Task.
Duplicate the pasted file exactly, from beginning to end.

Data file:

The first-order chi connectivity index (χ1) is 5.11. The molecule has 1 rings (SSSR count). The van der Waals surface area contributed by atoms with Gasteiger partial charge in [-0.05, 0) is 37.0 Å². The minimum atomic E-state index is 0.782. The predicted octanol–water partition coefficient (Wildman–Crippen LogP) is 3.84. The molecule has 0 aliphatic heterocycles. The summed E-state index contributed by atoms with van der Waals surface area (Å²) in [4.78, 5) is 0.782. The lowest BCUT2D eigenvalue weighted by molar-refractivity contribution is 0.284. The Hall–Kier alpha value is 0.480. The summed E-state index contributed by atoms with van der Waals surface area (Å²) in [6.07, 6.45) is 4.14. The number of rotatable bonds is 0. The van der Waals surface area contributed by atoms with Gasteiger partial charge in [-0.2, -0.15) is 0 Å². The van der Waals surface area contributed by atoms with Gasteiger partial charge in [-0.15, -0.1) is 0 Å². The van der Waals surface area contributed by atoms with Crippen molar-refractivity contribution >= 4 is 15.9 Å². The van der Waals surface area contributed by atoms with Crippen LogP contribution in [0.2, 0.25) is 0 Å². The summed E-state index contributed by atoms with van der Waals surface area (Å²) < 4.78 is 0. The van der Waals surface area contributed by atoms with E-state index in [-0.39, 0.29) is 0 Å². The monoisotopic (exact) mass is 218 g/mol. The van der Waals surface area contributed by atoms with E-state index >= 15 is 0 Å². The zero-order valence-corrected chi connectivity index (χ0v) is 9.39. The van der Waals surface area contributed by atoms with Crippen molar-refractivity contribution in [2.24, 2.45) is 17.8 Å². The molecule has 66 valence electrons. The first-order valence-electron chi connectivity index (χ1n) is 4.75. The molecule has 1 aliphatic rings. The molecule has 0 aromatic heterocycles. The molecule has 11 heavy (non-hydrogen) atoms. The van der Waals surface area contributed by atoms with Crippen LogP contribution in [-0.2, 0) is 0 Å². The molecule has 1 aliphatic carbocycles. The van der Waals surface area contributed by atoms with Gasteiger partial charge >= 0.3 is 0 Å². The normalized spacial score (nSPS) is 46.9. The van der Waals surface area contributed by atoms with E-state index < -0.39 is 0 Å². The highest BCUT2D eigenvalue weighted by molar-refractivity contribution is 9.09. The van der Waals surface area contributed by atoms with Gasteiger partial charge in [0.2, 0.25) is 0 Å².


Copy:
The first-order chi connectivity index (χ1) is 5.11. The molecule has 1 rings (SSSR count). The van der Waals surface area contributed by atoms with Gasteiger partial charge in [-0.05, 0) is 37.0 Å². The minimum atomic E-state index is 0.782. The predicted octanol–water partition coefficient (Wildman–Crippen LogP) is 3.84. The molecule has 0 aliphatic heterocycles. The summed E-state index contributed by atoms with van der Waals surface area (Å²) in [4.78, 5) is 0.782. The lowest BCUT2D eigenvalue weighted by molar-refractivity contribution is 0.284. The Hall–Kier alpha value is 0.480. The summed E-state index contributed by atoms with van der Waals surface area (Å²) in [6.07, 6.45) is 4.14. The number of rotatable bonds is 0. The van der Waals surface area contributed by atoms with Gasteiger partial charge in [-0.2, -0.15) is 0 Å². The van der Waals surface area contributed by atoms with Gasteiger partial charge in [-0.15, -0.1) is 0 Å². The van der Waals surface area contributed by atoms with Crippen molar-refractivity contribution >= 4 is 15.9 Å². The van der Waals surface area contributed by atoms with Crippen LogP contribution in [0.2, 0.25) is 0 Å². The summed E-state index contributed by atoms with van der Waals surface area (Å²) < 4.78 is 0. The van der Waals surface area contributed by atoms with E-state index in [-0.39, 0.29) is 0 Å². The monoisotopic (exact) mass is 218 g/mol. The van der Waals surface area contributed by atoms with E-state index >= 15 is 0 Å². The zero-order valence-corrected chi connectivity index (χ0v) is 9.39. The van der Waals surface area contributed by atoms with Crippen molar-refractivity contribution in [2.24, 2.45) is 17.8 Å². The molecule has 66 valence electrons. The first-order valence-electron chi connectivity index (χ1n) is 4.75. The molecule has 1 aliphatic rings. The molecule has 0 aromatic heterocycles. The molecule has 11 heavy (non-hydrogen) atoms. The van der Waals surface area contributed by atoms with Crippen LogP contribution in [-0.2, 0) is 0 Å². The molecule has 1 aliphatic carbocycles. The van der Waals surface area contributed by atoms with Gasteiger partial charge >= 0.3 is 0 Å². The normalized spacial score (nSPS) is 46.9. The van der Waals surface area contributed by atoms with E-state index < -0.39 is 0 Å². The highest BCUT2D eigenvalue weighted by molar-refractivity contribution is 9.09. The van der Waals surface area contributed by atoms with Gasteiger partial charge in [0.2, 0.25) is 0 Å².